Good grief, it’s the great pumpkin shortage Charlie Brown.
Pumpkin crops are down by about a half this year and the harvest concluded this week, much earlier than normal.
That won’t make it hard to find the pumpkin you’ll need for a jack-o-lantern on Halloween. But don’t wait to get your canned pumpkin to make pumpkin pie for Thanksgiving.
Libby’s, the unit of Nestle (NSRGF) that has an estimated 80% of the canned pumpkin market, says that it thinks it will have enough canned pumpkin to make it through Thanksgiving, but the short harvest means it will be tight.
“We’re disappointed that the yields this year are less than we anticipated,” said Roz O’Hearn, spokeswoman for Nestle. “We won’t have much ‘reserve’ stock — if any at all — to carry us into the new year.”
That means when stores sell out, they’ll likely be out until next year’s harvest. Not that pumpkin pie is a major staple for Easter or Memorial Day.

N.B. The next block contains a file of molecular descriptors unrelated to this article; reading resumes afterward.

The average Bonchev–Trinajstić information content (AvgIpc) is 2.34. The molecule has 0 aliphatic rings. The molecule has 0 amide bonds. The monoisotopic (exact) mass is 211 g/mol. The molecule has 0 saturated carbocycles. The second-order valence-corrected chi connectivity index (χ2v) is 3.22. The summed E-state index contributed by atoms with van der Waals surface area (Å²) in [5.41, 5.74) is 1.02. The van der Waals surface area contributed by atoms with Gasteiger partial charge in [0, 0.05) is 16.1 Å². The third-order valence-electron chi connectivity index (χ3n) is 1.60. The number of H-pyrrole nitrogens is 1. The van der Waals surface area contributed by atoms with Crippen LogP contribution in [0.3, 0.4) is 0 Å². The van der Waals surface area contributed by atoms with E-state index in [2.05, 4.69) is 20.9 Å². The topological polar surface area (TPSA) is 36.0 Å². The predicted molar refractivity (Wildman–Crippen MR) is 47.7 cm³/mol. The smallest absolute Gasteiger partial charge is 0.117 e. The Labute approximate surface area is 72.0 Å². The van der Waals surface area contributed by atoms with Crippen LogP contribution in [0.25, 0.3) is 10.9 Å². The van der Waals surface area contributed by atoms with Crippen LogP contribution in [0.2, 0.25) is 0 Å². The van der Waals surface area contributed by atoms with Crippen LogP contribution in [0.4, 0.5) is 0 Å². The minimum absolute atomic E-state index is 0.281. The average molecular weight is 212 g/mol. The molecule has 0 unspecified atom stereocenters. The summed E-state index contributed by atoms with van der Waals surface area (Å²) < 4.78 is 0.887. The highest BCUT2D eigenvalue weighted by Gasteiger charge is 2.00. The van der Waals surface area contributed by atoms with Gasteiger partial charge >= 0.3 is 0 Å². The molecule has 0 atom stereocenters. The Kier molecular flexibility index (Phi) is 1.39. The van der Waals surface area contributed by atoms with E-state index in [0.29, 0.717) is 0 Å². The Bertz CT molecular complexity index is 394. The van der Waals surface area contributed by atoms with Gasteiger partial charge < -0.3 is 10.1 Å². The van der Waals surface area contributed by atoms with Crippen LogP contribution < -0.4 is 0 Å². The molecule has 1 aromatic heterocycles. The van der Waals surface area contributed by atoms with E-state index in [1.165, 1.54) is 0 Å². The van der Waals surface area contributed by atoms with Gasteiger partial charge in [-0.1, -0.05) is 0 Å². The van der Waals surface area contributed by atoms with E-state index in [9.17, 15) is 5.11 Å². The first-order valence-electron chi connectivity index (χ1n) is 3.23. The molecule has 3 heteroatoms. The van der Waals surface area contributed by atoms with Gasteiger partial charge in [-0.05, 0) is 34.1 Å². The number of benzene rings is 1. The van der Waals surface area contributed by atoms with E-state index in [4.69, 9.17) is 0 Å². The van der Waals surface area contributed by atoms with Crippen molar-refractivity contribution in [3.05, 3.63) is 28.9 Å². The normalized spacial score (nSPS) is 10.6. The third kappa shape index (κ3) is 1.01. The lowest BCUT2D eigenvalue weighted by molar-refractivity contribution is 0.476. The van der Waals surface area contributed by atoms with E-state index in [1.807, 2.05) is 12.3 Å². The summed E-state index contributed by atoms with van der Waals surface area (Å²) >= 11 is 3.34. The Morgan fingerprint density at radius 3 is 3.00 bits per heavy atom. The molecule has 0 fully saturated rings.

The shortage won’t hurt the supply of Halloween decorations is because the pumpkins used in your pies are very different than the ones you carve for Halloween.
Those ornamental pumpkins are bright orange, have thin, stringy walls and are mostly hollow, which make them ideal for carving. The canned pumpkin comes from what is known as sugar pumpkins. They are more oval in shape, very dense with thick walls and are also a pale color.
The sugar pumpkins are grown primarily in Illinois, which produces about 90% of the supply each year. Libby’s processes all the pumpkin it buys at a plant in Morton, Ill. But this year heavy rains hit Illinois and cut deeply into the sugar pumpkin crop.